I would expect a radical atheist like Dawkins to convert to charismatic religion before either Flew or Dennett, because I see extremist viewpoints being more similar through extremism itself than through reason, which is why they are rightly considered extremist.
Hi Todd, good to hear from you. You seem to be doing well.

I’m inclined to agree with your comment regarding Dawkins, but I hope he never converts b/c he can only hurt whoever’s side he’s on—I’m praying he remains atheism’s cool aid drinker. (HeyTomJ, just jesting.)

Regarding Dennett, last I looked his “free will” is, at best, “won’t will.” And as I recall, there were rumblings, somewhere, from Dennett suggesting that he may be somewhat less than enthusiastic about his own atheism, making it a little difficult to take too seriously his convoluted speculations regarding free will.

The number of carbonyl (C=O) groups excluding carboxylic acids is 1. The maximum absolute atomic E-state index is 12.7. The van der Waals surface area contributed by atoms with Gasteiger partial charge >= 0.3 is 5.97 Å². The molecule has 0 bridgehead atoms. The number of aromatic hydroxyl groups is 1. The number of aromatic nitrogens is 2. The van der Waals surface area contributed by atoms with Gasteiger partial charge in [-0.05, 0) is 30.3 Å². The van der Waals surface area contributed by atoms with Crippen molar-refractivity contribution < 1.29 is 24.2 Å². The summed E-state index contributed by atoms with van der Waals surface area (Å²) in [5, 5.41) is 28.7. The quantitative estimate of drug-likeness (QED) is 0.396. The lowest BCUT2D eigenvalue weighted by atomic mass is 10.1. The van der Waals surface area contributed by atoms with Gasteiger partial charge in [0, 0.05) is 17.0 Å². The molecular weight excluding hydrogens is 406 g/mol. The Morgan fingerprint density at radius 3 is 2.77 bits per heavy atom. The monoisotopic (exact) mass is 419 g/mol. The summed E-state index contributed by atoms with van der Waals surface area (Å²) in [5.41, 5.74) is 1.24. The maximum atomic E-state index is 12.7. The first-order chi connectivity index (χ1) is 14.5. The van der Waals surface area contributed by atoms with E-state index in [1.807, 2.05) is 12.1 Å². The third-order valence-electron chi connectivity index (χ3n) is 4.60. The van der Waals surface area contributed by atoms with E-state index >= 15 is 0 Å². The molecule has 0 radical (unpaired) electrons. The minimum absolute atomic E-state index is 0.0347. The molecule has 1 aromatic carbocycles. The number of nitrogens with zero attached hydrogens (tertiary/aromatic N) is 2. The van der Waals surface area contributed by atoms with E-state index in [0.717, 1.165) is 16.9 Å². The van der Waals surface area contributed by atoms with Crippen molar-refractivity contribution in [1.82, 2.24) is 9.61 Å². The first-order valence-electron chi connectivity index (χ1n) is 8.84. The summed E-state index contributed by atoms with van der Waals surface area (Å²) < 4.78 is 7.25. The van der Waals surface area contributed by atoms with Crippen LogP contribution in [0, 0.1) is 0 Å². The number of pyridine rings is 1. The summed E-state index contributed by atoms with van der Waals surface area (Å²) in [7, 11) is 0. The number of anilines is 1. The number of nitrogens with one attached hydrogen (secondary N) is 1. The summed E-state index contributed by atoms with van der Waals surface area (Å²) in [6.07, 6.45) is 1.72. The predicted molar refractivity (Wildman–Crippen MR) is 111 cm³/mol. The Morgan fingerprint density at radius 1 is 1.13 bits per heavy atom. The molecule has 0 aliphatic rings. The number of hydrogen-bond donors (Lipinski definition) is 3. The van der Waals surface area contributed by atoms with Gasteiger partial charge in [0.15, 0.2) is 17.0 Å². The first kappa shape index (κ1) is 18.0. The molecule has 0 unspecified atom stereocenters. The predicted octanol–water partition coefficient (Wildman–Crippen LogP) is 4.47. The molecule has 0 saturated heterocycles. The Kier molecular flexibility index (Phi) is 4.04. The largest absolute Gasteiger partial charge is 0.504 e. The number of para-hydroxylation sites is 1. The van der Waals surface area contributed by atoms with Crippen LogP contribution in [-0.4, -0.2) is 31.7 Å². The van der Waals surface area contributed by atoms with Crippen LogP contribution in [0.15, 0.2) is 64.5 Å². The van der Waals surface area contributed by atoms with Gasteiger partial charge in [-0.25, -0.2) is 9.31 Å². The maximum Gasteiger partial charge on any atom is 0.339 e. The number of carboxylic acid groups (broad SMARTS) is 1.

Regarding Flew’s, in your view, not so spectacular conversion, I suppose it would be similar to the Pope becoming an atheist—although a lot of Catholics would be upset, the Baptist young-earth fundamentalist true believers would claim to not be all that surprised b/c they always knew that the Pope was a nuanced evolution believing antichrist anyway.

Keep it real, bro.

Fred

TomJrzk
February 14th, 2006, 11:04 AM
Regarding Dennett, last I looked his “free will” is, at best, “won’t will.” And as I recall, there were rumblings, somewhere, from Dennett suggesting that he may be somewhat less than enthusiastic about his own atheism, making it a little difficult to take too seriously his convoluted speculations regarding free will.